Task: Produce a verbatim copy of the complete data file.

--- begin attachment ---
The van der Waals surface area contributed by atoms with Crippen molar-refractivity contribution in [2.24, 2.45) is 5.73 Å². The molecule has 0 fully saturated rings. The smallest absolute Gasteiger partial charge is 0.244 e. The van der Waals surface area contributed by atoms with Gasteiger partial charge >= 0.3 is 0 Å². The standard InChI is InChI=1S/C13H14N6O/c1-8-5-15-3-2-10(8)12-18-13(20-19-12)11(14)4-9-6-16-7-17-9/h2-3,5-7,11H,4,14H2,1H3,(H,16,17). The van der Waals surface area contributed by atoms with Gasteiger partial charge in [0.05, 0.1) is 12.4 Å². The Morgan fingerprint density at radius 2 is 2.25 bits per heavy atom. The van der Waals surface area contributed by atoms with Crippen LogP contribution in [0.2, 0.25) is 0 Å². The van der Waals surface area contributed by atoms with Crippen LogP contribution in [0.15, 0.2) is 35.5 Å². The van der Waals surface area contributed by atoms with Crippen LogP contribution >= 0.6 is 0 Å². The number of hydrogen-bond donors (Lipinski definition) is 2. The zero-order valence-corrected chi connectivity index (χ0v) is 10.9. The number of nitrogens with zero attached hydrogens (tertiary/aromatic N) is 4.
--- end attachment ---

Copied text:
The van der Waals surface area contributed by atoms with Crippen molar-refractivity contribution in [2.24, 2.45) is 5.73 Å². The molecule has 0 fully saturated rings. The smallest absolute Gasteiger partial charge is 0.244 e. The van der Waals surface area contributed by atoms with Gasteiger partial charge >= 0.3 is 0 Å². The standard InChI is InChI=1S/C13H14N6O/c1-8-5-15-3-2-10(8)12-18-13(20-19-12)11(14)4-9-6-16-7-17-9/h2-3,5-7,11H,4,14H2,1H3,(H,16,17). The van der Waals surface area contributed by atoms with Gasteiger partial charge in [0.05, 0.1) is 12.4 Å². The Morgan fingerprint density at radius 2 is 2.25 bits per heavy atom. The van der Waals surface area contributed by atoms with Crippen LogP contribution in [0.2, 0.25) is 0 Å². The van der Waals surface area contributed by atoms with Crippen LogP contribution in [0.15, 0.2) is 35.5 Å². The van der Waals surface area contributed by atoms with Crippen LogP contribution >= 0.6 is 0 Å². The number of hydrogen-bond donors (Lipinski definition) is 2. The zero-order valence-corrected chi connectivity index (χ0v) is 10.9. The number of nitrogens with zero attached hydrogens (tertiary/aromatic N) is 4.